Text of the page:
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Airlines Are Anxious To Raise Your Fares. Here’s Why They Can’t.

(Source: www.forbes.com)

American Airlines CEO Doug Parker has been busy of late assuring anyone who’d listen that airfares will be going up; indeed that they sooner or later must go up to cover jet fuel prices that are up more than 62% from a year ago.

But nobody seems to be listening.

Instead of fares rising, they’re actually continuing a now 5-year downward trend. And there does not appear to be any upcoming opportunity to change that trend line, despite the forecast of the CEO of the world’s largest airline.

Travelers paid, on average $257.88 for their airline tickets in May, down 6.6% from the $276.06 they paid, on average in May 207 according to new data from the U.S. Department of Labor’s seasonally adjusted Consumer Price Index. Worse for the airlines, they’re down a full 20% from a peak of $322.65 in March 2013.

So, at least for now, those hopes for higher fare prices are receding at the very time when Parker – and, in all likelihood, the top officials at the other big U.S. airlines – are growing increasingly anxious for opportunities to push through big price increases.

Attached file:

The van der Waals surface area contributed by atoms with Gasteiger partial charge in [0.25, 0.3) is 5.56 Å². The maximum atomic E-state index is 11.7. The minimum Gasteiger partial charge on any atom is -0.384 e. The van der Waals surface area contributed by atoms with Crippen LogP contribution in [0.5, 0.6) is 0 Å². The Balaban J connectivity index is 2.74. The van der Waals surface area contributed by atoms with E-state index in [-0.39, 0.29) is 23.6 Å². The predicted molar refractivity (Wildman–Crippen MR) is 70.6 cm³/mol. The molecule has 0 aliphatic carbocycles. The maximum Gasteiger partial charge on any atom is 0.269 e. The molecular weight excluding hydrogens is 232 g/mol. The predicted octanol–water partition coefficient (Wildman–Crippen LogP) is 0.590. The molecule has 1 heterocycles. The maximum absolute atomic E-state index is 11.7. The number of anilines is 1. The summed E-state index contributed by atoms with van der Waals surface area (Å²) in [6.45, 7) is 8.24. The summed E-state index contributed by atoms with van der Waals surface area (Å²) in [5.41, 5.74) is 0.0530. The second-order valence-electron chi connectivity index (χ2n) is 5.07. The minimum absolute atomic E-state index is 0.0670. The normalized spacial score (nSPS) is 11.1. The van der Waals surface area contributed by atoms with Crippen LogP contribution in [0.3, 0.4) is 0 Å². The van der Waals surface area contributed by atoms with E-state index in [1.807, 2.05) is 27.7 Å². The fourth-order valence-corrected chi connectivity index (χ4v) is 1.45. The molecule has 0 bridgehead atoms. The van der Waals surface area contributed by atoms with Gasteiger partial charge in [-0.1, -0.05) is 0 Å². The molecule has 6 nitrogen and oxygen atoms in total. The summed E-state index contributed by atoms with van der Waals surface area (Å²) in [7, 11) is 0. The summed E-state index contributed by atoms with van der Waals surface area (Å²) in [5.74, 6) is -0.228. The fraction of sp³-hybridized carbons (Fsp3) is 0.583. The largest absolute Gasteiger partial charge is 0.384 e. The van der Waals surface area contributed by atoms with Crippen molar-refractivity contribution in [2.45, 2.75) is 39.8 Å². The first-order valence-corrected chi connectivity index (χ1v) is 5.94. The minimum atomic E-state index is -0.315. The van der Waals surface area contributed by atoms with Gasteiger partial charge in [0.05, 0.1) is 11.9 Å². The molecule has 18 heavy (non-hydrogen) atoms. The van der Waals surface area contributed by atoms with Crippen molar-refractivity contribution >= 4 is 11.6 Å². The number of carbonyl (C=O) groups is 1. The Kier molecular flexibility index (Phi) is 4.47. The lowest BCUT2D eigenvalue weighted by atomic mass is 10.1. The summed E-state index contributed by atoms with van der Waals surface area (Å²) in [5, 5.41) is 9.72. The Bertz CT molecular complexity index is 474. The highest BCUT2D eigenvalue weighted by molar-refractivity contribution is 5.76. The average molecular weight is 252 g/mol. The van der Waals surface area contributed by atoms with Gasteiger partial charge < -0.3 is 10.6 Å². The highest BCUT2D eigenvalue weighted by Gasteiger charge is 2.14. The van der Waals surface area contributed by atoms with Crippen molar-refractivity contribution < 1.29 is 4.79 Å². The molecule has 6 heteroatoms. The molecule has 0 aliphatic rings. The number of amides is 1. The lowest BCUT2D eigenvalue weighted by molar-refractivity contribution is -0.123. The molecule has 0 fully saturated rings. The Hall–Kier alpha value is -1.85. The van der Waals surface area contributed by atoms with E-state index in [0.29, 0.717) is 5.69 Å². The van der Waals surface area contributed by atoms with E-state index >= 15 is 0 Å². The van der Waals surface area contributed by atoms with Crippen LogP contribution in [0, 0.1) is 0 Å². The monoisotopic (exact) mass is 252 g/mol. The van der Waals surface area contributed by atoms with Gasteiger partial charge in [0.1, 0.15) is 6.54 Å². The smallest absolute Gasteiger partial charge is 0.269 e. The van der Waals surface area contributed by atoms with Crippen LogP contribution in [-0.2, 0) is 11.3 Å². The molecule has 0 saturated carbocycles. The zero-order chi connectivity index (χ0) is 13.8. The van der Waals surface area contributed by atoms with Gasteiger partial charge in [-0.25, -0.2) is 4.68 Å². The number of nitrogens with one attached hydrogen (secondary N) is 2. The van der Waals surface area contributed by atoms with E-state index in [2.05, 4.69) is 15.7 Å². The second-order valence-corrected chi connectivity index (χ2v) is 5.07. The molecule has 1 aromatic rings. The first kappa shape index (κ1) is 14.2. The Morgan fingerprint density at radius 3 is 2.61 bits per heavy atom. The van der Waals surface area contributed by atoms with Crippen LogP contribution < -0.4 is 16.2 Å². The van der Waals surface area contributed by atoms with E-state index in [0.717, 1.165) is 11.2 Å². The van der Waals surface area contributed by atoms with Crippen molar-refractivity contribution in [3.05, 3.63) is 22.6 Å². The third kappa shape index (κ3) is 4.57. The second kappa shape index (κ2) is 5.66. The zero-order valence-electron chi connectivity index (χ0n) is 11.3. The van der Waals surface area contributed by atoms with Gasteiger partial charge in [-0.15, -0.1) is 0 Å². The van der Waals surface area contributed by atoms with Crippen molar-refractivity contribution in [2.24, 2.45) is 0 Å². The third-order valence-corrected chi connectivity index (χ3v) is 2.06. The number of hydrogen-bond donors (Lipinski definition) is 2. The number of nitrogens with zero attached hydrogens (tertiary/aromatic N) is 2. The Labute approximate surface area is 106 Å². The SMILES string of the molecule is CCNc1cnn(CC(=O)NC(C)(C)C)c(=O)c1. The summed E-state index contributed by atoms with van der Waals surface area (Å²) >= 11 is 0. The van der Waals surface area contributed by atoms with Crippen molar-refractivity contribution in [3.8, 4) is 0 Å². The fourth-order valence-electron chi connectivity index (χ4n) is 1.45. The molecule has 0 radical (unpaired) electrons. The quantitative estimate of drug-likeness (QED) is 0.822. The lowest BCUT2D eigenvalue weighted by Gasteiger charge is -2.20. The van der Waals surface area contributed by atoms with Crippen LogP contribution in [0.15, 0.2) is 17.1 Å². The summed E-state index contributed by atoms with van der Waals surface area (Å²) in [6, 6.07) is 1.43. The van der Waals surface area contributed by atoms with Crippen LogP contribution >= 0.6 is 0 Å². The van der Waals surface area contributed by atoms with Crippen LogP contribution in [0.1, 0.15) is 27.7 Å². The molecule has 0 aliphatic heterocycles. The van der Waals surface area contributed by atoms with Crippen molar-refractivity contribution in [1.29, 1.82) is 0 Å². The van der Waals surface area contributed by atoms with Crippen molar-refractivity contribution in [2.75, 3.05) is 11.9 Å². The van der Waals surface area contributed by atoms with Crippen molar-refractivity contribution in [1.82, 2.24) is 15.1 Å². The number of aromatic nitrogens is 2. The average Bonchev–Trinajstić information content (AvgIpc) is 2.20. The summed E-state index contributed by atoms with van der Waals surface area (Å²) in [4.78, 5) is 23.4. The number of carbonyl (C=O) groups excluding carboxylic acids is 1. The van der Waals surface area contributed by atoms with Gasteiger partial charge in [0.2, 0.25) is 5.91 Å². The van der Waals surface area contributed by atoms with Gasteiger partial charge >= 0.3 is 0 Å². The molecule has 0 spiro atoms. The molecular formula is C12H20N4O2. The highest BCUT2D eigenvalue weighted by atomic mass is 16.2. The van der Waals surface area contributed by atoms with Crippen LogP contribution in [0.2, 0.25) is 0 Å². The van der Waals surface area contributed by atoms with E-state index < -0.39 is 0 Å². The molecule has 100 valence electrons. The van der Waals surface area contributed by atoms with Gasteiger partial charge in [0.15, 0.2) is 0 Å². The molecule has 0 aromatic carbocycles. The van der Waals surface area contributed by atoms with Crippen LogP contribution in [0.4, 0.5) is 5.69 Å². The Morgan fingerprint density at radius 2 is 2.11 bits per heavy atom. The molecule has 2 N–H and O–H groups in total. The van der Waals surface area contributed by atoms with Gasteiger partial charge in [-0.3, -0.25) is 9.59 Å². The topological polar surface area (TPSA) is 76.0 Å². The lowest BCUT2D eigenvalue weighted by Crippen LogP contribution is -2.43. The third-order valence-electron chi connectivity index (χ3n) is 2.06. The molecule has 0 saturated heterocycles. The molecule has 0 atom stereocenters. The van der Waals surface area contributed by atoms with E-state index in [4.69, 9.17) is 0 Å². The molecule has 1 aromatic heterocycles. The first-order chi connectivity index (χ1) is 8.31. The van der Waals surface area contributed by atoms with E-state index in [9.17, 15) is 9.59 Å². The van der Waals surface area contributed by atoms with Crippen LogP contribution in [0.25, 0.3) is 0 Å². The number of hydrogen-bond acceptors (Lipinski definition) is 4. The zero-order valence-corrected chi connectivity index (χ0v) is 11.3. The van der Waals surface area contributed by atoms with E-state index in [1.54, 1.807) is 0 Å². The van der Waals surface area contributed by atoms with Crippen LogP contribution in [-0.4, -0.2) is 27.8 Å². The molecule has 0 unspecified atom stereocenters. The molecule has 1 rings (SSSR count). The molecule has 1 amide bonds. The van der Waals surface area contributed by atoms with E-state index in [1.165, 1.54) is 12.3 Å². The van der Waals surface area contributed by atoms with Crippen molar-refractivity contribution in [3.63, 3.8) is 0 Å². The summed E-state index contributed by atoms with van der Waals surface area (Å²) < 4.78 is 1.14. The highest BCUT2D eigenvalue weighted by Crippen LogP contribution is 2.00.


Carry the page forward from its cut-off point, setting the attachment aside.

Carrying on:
Parker and his airline compatriots/competitors say they need price hikes because fuel prices have become uncomfortably high. According to the International Air Transport Associations “Jet Fuel Monitor” North American carriers paid an average of $89.9 a barrel or $214.10 a gallon for the week ended June 8. That’s up 62.2% from one year earlier.

More Info: www.forbes.com

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